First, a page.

Ben Quayle’s Farewell

From Ben Quayle’s final (at least for now) constituent email:

Late on Tuesday night, the House passed the Senate’s compromise package to avert the fiscal cliff.  Although I wanted to have a compromise deal that I could support, I could not vote in favor of this bill.  We all know Washington has a spending problem, not a taxing problem.  However, this bill contains little to no spending cuts and increases our deficit and debt [emphasis added, and applicable to Scottsdale].  It also gives the President more leverage to replace defense sequestration cuts with additional taxes rather than with cuts to other parts of the government.  This is not the right way to deal with replacing the defense sequestration.  Consequently, the bad parts of the bill outweighed the good parts, and I could not support it.

That was the final matter I voted on, and this is the final newsletter that I will send as the representative for Arizona’s 3rd Congressional District.  It was an incredible honor and privilege to represent the great people of this district.   I want to thank everyone from the 3rd District for giving me the opportunity to represent them in the 112th Congress.

I believe that the majority of elected officials are here for the right reasons.  They want to make the country better.  However, there are a growing number of people who are solely focused on their own interests and their own advancement.  To them, each vote, each quote, each movement is not about what is best for the country, but what is best for their political career.  This may seem cynical, but it is a part of the culture that some elected members embrace.

The ubiquitous 24-hour news channels and the various daily political newspapers (and I use that term loosely) on Capitol Hill exacerbate this damaging culture because they happily act as outlets for some elected officials to ingratiate themselves with certain segments of the political class in Washington and around the country.  In addition, the media here focus on sensationalism rather than the substance and policy that will affect the country.  This props up those officials who are not concerned with the people’s business but rather the business of self-advancement.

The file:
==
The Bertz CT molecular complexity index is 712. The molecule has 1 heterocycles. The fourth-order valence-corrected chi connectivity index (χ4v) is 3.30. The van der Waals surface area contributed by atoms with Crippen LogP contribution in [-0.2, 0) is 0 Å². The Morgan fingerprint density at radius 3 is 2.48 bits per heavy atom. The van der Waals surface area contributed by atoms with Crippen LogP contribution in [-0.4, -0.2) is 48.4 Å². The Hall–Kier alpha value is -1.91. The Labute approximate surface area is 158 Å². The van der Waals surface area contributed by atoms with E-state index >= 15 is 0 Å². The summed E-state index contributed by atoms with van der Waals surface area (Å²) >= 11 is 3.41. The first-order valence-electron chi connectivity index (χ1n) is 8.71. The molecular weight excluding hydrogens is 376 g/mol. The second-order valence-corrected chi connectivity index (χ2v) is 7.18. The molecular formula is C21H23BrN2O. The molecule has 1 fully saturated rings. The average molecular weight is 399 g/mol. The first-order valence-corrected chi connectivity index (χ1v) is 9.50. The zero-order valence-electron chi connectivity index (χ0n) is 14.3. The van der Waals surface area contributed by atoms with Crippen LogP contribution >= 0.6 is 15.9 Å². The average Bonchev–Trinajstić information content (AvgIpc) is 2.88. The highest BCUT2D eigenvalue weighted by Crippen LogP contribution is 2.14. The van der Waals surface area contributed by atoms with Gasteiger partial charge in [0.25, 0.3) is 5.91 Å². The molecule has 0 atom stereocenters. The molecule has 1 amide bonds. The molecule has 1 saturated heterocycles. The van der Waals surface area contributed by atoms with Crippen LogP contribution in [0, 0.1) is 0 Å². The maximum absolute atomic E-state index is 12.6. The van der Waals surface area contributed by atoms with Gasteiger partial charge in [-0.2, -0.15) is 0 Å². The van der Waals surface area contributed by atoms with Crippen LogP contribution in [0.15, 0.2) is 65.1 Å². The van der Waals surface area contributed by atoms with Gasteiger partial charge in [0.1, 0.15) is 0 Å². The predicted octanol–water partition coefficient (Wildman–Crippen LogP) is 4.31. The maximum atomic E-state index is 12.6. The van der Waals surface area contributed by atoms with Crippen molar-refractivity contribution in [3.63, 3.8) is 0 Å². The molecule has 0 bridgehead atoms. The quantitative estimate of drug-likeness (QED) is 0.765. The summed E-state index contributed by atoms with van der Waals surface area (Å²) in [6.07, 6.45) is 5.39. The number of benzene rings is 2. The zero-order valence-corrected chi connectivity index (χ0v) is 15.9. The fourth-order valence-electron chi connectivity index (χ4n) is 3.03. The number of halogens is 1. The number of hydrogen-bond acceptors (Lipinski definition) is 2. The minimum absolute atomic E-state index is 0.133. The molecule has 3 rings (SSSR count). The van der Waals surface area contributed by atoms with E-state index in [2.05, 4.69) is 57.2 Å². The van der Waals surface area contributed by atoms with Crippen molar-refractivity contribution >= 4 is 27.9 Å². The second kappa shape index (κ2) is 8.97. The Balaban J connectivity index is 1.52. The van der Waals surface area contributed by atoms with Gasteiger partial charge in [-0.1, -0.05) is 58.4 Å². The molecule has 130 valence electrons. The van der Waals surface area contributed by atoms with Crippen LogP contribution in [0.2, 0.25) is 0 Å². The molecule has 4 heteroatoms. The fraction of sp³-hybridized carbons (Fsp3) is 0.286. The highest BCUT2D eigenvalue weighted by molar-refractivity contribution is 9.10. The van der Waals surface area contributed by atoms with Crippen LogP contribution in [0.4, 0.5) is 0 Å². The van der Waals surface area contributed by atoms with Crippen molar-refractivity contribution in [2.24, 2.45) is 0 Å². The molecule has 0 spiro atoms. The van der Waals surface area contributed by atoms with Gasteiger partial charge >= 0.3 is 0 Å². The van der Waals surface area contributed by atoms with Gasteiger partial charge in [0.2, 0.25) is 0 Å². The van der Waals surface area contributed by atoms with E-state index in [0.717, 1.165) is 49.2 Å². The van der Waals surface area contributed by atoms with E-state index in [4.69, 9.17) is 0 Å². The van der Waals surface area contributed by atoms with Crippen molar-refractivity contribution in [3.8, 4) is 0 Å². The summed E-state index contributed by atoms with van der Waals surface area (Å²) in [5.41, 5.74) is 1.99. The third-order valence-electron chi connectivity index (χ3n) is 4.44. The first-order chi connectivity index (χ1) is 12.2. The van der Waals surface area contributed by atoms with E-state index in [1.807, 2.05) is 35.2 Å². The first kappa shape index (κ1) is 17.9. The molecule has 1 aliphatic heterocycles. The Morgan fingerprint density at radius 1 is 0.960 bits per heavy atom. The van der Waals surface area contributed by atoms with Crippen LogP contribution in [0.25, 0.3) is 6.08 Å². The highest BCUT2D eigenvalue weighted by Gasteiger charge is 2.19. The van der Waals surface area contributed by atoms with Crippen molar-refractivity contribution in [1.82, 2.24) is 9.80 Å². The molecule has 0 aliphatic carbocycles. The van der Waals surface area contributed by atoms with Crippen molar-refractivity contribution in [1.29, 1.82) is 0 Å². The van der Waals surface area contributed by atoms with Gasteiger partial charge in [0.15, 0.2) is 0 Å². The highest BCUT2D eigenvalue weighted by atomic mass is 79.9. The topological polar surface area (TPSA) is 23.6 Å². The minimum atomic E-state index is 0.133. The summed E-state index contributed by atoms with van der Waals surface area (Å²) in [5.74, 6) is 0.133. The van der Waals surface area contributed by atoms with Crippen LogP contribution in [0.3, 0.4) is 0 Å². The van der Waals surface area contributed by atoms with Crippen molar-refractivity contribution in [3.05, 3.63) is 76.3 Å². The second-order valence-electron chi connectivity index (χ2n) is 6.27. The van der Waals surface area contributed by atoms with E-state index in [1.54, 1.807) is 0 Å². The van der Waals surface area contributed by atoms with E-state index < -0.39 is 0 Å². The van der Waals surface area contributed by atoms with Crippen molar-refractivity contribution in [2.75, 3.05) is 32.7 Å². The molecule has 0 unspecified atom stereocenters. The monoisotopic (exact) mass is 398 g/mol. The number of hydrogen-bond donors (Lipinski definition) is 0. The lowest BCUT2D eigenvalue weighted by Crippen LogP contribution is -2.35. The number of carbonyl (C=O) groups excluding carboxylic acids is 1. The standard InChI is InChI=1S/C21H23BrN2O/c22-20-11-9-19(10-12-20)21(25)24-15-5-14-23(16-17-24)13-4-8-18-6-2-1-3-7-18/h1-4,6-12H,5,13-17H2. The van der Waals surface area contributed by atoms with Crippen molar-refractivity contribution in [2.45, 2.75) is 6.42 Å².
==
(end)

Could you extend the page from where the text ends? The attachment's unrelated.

If the American people elect individuals who are truly interested in serving their constituents rather than serving their own self-interests, we can accomplish great things.  The legislative process will still be messy and slow.  That’s how our system of government was designed.   But, it can work properly and efficiently if those elected focus on what’s best for the next generation, not what’s best for the next election.

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2 Comments

  1. What they did there in Washington didn’t help one bit. It’s clear that those in Washington, old or new haven’t got a clue as to what they are doing. 2013 time to send them all packing.

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